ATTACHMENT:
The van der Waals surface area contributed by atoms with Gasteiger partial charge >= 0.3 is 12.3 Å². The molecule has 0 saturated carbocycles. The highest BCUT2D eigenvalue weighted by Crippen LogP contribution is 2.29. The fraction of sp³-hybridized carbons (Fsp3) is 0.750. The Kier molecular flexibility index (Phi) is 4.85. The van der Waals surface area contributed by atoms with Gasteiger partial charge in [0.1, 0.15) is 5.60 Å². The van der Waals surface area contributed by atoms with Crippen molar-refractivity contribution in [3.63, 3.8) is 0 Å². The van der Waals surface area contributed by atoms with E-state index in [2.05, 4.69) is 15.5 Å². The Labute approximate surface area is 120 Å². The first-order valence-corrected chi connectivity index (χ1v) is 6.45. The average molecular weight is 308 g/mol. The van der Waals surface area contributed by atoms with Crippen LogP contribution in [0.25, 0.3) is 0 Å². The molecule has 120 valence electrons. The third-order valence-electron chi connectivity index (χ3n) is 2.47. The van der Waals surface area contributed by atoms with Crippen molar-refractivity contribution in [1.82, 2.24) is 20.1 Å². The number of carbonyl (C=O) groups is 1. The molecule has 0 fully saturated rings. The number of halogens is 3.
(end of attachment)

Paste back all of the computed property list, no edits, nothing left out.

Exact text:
The van der Waals surface area contributed by atoms with Gasteiger partial charge >= 0.3 is 12.3 Å². The molecule has 0 saturated carbocycles. The highest BCUT2D eigenvalue weighted by Crippen LogP contribution is 2.29. The fraction of sp³-hybridized carbons (Fsp3) is 0.750. The Kier molecular flexibility index (Phi) is 4.85. The van der Waals surface area contributed by atoms with Gasteiger partial charge in [0.1, 0.15) is 5.60 Å². The van der Waals surface area contributed by atoms with Crippen molar-refractivity contribution in [3.63, 3.8) is 0 Å². The van der Waals surface area contributed by atoms with E-state index in [2.05, 4.69) is 15.5 Å². The Labute approximate surface area is 120 Å². The first-order valence-corrected chi connectivity index (χ1v) is 6.45. The average molecular weight is 308 g/mol. The van der Waals surface area contributed by atoms with Crippen LogP contribution in [0.25, 0.3) is 0 Å². The molecule has 120 valence electrons. The third-order valence-electron chi connectivity index (χ3n) is 2.47. The van der Waals surface area contributed by atoms with Crippen molar-refractivity contribution in [1.82, 2.24) is 20.1 Å². The number of carbonyl (C=O) groups is 1. The molecule has 0 fully saturated rings. The number of halogens is 3.